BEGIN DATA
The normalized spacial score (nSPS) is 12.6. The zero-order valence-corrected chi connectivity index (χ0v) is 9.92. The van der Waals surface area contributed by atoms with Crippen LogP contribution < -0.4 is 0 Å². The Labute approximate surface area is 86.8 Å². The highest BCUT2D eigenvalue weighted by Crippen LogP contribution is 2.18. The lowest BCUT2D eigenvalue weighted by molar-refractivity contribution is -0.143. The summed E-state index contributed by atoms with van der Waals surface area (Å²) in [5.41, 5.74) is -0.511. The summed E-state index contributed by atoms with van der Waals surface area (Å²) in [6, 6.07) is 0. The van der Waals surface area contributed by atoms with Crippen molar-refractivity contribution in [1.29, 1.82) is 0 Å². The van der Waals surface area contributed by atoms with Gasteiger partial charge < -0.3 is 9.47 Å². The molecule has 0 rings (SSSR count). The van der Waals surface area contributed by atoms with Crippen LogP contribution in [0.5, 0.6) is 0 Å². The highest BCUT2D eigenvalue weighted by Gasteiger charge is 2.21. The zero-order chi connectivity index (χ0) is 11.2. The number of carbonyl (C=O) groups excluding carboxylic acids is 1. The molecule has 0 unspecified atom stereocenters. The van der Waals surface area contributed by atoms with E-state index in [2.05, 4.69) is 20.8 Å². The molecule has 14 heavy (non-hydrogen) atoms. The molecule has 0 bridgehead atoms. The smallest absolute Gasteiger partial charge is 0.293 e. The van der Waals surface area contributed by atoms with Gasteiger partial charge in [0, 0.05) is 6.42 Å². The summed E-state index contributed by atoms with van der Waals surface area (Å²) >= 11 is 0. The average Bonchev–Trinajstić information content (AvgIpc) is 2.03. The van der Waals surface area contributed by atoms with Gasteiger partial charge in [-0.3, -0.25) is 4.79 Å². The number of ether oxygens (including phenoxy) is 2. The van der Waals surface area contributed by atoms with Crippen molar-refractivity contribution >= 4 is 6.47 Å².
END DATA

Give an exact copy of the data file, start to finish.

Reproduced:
The normalized spacial score (nSPS) is 12.6. The zero-order valence-corrected chi connectivity index (χ0v) is 9.92. The van der Waals surface area contributed by atoms with Crippen LogP contribution < -0.4 is 0 Å². The Labute approximate surface area is 86.8 Å². The highest BCUT2D eigenvalue weighted by Crippen LogP contribution is 2.18. The lowest BCUT2D eigenvalue weighted by molar-refractivity contribution is -0.143. The summed E-state index contributed by atoms with van der Waals surface area (Å²) in [5.41, 5.74) is -0.511. The summed E-state index contributed by atoms with van der Waals surface area (Å²) in [6, 6.07) is 0. The van der Waals surface area contributed by atoms with Crippen molar-refractivity contribution in [1.29, 1.82) is 0 Å². The van der Waals surface area contributed by atoms with Gasteiger partial charge < -0.3 is 9.47 Å². The molecule has 0 rings (SSSR count). The van der Waals surface area contributed by atoms with Crippen LogP contribution in [0.5, 0.6) is 0 Å². The highest BCUT2D eigenvalue weighted by Gasteiger charge is 2.21. The zero-order chi connectivity index (χ0) is 11.2. The number of carbonyl (C=O) groups excluding carboxylic acids is 1. The molecule has 0 unspecified atom stereocenters. The van der Waals surface area contributed by atoms with E-state index in [2.05, 4.69) is 20.8 Å². The molecule has 14 heavy (non-hydrogen) atoms. The molecule has 0 bridgehead atoms. The smallest absolute Gasteiger partial charge is 0.293 e. The van der Waals surface area contributed by atoms with Gasteiger partial charge in [0, 0.05) is 6.42 Å². The summed E-state index contributed by atoms with van der Waals surface area (Å²) >= 11 is 0. The average Bonchev–Trinajstić information content (AvgIpc) is 2.03. The van der Waals surface area contributed by atoms with Gasteiger partial charge in [-0.3, -0.25) is 4.79 Å². The number of ether oxygens (including phenoxy) is 2. The van der Waals surface area contributed by atoms with Crippen molar-refractivity contribution >= 4 is 6.47 Å².